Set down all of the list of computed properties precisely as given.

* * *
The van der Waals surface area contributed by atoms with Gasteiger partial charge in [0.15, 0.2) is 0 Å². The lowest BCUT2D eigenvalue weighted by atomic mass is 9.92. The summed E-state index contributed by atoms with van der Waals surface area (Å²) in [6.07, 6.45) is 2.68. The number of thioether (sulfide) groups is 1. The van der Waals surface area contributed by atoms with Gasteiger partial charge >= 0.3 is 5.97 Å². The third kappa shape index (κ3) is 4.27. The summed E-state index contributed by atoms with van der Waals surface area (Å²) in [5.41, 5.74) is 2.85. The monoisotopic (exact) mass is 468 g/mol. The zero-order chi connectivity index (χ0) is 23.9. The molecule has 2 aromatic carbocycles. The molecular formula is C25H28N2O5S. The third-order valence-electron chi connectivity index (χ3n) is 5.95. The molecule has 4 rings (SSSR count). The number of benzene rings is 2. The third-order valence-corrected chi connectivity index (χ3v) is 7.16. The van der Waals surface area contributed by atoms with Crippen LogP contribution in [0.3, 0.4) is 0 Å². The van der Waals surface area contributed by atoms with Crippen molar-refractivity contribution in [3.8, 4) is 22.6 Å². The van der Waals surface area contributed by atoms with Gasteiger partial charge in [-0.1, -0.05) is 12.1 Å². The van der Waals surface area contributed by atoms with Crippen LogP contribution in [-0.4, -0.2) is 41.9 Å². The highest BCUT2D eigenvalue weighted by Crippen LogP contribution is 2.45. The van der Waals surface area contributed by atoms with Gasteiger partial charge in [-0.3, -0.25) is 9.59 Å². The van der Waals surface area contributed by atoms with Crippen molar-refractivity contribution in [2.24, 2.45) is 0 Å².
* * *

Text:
The van der Waals surface area contributed by atoms with Gasteiger partial charge in [0.15, 0.2) is 0 Å². The lowest BCUT2D eigenvalue weighted by atomic mass is 9.92. The summed E-state index contributed by atoms with van der Waals surface area (Å²) in [6.07, 6.45) is 2.68. The number of thioether (sulfide) groups is 1. The van der Waals surface area contributed by atoms with Gasteiger partial charge >= 0.3 is 5.97 Å². The third kappa shape index (κ3) is 4.27. The summed E-state index contributed by atoms with van der Waals surface area (Å²) in [5.41, 5.74) is 2.85. The monoisotopic (exact) mass is 468 g/mol. The zero-order chi connectivity index (χ0) is 23.9. The molecule has 2 aromatic carbocycles. The molecular formula is C25H28N2O5S. The third-order valence-electron chi connectivity index (χ3n) is 5.95. The molecule has 4 rings (SSSR count). The number of benzene rings is 2. The third-order valence-corrected chi connectivity index (χ3v) is 7.16. The van der Waals surface area contributed by atoms with Crippen LogP contribution in [0.3, 0.4) is 0 Å². The van der Waals surface area contributed by atoms with Crippen molar-refractivity contribution in [3.8, 4) is 22.6 Å². The van der Waals surface area contributed by atoms with Gasteiger partial charge in [-0.1, -0.05) is 12.1 Å². The van der Waals surface area contributed by atoms with Crippen LogP contribution in [-0.4, -0.2) is 41.9 Å². The highest BCUT2D eigenvalue weighted by Crippen LogP contribution is 2.45. The van der Waals surface area contributed by atoms with Gasteiger partial charge in [-0.3, -0.25) is 9.59 Å². The van der Waals surface area contributed by atoms with Crippen molar-refractivity contribution in [2.24, 2.45) is 0 Å².